If you want to make money through ads the most important thing you need to do is work on publishing the highest quality content possible. Great content will be easier to promote, it will encourage subscribers and repeat visitors, and it will attract links. All of these things lead to a successful blog that advertisers will want to be a part of. Managing a successful blog includes a wide variety of tasks, such as ad sales, but the most important will always be content creation. That is what keeps the people coming back for more.

6. Work On Building Links

Regardless of how you want to monetize your blog, link building should be part of the equation. Getting quality inbound links to your blog will result in increased click through traffic, improved search engine rankings, as well as better visibility and reputation. If your goal is to make a significant amount of money in the long-term, link building should be a priority.

Search engine traffic is generally better for getting ad clicks as compared to some other types of traffic, like social media and regular readers. More ad clicks means more valuable ad space for advertisers and more income for you.

7. Charge Fair Prices That Will Result In High Renewal Rates

I’ve learned through my experience that selling an ad spot for the highest amount possible isn’t always the best idea. You may be able to get advertisers to bite on an overpriced ad spot, but once they don’t get the results that they feel they’re paying for, they will cancel and you’ll have to sell the spot again. Long-term advertisers are highly valuable, so it is a better approach to adjust your rates so that you’re getting an amount that the spot is worth, but advertisers will still want to stick around for a while.

8. Try Different Ad Spots and Prices

It’s a good idea to try some different things from time-to-time rather than just sticking to the same ad spots in your sidebar. Try selling different size ads in various locations to see what gets results for advertisers and what generates good money for you (without annoying your visitors). New spots will stand out more to frequent visitors and will likely result in some extra clicks and attention from advertisers. You may find some spots and sizes that work well and some that do not.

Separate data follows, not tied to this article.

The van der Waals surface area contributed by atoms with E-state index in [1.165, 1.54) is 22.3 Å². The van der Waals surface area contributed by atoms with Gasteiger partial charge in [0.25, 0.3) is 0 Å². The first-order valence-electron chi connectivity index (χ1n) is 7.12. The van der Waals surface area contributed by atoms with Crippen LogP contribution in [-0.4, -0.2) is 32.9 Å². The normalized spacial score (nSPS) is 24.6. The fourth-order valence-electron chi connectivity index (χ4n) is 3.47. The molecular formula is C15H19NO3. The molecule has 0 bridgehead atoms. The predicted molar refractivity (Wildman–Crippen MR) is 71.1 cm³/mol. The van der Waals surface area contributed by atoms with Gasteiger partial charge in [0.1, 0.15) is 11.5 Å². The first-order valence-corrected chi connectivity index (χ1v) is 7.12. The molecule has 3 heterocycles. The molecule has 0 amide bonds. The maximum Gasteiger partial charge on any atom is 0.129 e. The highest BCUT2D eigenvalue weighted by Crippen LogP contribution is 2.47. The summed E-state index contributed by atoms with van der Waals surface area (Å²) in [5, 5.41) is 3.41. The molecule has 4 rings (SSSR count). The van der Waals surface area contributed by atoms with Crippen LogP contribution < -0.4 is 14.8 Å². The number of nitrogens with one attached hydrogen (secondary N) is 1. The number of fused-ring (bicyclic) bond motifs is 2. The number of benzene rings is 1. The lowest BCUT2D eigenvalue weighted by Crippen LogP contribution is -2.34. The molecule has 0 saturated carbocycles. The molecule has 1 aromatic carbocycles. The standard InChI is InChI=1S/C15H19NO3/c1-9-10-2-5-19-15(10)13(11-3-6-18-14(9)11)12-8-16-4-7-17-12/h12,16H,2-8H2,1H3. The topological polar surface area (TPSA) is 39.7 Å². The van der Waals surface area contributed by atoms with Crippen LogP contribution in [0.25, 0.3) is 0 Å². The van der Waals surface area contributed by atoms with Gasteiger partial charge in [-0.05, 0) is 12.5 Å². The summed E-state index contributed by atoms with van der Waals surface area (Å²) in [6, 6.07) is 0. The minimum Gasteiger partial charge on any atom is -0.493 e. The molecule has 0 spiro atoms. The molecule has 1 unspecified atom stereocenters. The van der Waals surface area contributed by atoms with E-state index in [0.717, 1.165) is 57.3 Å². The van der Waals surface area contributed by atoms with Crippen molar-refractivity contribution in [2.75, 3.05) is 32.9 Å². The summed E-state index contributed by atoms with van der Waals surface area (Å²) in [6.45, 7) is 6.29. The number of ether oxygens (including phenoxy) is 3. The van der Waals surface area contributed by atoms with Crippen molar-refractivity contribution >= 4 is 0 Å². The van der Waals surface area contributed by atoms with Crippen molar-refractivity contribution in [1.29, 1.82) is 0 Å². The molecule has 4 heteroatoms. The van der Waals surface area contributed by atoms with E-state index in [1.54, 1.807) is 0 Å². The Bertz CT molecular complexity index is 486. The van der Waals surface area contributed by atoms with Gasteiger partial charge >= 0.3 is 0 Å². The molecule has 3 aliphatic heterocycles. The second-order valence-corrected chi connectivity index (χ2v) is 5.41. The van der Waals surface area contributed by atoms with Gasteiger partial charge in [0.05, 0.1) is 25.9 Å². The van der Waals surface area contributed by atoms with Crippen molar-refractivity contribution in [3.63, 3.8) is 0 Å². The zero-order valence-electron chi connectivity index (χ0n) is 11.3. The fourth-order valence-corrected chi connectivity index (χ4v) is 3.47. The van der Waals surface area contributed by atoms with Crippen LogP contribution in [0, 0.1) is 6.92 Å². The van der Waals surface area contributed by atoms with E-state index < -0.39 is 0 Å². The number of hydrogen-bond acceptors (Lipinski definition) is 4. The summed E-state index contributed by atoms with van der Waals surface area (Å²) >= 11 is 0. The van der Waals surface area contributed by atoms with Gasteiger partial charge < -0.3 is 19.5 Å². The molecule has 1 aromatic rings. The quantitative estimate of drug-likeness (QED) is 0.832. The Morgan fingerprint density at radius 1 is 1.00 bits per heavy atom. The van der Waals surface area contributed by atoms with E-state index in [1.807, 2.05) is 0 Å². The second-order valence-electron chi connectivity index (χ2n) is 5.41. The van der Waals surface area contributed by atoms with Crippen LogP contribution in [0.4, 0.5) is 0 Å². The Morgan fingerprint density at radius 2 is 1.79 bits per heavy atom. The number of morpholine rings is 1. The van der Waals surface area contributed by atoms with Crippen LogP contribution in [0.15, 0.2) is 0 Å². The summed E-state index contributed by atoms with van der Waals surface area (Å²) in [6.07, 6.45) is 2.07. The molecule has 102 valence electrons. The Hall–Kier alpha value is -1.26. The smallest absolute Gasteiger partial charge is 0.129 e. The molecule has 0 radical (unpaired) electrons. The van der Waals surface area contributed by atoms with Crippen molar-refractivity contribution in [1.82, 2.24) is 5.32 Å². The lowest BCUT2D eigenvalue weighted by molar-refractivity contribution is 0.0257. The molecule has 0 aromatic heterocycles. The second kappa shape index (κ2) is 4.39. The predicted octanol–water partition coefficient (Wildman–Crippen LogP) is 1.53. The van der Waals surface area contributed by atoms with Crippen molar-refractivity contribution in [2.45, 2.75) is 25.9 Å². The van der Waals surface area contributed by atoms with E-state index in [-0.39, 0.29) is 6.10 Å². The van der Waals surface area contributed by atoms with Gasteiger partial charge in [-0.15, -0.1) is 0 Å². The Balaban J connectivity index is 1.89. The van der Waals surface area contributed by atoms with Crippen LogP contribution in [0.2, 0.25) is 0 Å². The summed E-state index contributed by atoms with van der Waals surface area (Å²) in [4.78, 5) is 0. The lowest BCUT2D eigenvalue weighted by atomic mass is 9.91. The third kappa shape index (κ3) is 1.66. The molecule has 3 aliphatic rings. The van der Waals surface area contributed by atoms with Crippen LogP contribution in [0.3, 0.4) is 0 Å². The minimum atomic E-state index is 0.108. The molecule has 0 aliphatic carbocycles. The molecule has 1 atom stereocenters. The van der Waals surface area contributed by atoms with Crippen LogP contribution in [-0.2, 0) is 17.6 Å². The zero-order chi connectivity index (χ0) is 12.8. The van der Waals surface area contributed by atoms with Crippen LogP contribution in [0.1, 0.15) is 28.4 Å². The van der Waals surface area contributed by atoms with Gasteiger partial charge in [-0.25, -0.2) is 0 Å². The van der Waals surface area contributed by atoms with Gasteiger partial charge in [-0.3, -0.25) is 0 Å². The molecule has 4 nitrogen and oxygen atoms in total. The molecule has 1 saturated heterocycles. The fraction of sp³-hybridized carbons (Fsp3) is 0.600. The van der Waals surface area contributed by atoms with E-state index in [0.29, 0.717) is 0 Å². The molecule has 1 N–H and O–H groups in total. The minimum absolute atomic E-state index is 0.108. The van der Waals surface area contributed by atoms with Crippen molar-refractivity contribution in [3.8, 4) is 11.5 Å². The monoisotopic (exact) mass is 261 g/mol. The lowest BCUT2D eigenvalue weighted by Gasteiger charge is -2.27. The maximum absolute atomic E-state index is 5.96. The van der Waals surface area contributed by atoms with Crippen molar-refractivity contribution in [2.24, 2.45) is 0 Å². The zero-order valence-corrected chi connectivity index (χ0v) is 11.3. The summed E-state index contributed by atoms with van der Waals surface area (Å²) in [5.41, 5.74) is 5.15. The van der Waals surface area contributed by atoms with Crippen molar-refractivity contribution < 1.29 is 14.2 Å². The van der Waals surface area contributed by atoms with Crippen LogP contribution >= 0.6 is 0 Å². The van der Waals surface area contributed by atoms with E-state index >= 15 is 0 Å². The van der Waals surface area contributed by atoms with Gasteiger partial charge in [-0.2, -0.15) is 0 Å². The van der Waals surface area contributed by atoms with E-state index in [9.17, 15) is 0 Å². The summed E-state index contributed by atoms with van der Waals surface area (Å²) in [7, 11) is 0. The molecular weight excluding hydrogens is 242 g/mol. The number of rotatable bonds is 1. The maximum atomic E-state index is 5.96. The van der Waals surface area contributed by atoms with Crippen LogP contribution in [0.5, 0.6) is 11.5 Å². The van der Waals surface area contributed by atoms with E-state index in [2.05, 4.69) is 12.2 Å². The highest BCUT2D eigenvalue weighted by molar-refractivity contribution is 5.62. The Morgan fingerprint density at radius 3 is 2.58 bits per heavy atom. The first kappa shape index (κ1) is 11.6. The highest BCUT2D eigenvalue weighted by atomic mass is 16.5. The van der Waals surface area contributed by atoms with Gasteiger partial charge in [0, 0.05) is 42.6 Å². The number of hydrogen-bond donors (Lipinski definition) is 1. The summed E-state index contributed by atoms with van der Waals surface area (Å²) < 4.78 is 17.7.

9. Don’t Try to Manipulate Pageviews

One of the factors that is typically used for determining the price of an ad is the number of pageviews (or more specifically the number of ad impressions). Some bloggers will try to inflate the number of pageviews by showing only excerpts in RSS feeds or breaking posts into multiple pages. In my opinion this is not a good idea as it can be a turn off to visitors. It may increase your pageviews in the short-term, but keeping a site more user friendly will usually lead to better long-term success.

10. Identify Your Target Advertisers

One of the keys to making a decent amount of money through ad sales is having an audience that is well suited to particular advertisers. If you have not yet launched the blog, take some time to think about who would likely be able to benefit from advertising on the blog that you are planning. You may be able to do some research by visiting other similar blogs or by doing a search and looking at the PPC ads.

You may or may not approach potential advertisers, but regardless you should have a good idea of what your blog has to offer to potential advertisers. When I first started selling ads on my blog I did some research on other blogs in the niche and I contacted some of their advertisers with an offer for space on my site. The response was surprisingly positive and I sold a number of spots this way, some that remained with me for a long time.

What’s Your Experience?

Do you monetize your blog through ad sales? Do you have any tips of your own to share?

About Steven Snell

Steven is a web designer, blogger, and freelance writer.

5 comments

  1. Yes! I sale some ads on one of my blogs, I just want to point that advertisers pay too much attention to PR rank, with out a good PR (lets say more than 3) it’s very hard to sale any advertisements, also most of advertising and ads sealing websites wont accept your blog in their network!

    Thanks for the great post, very useful one!

  2. Hi Hersham,
    If you’re not selling text links or using nofollow tags PR really doesn’t make much of a difference. I get text link inquiries all the time but I’ve never had an advertiser that cared about PR when considering a banner ad.

  3. Hi Steven :D

    Well written post. Banner ads will do well when pageviews or traffic is high as they command visibility and potential click throughs. Text links are more for PR and that’s why I agree with you that advertisers are unlikely to care about PR when considering banners.

    Have a good weekend!

  4. Great tips, it really useful and easy to follow, simple words but full of energy. I know there is no easy way to making money online.
    Thanks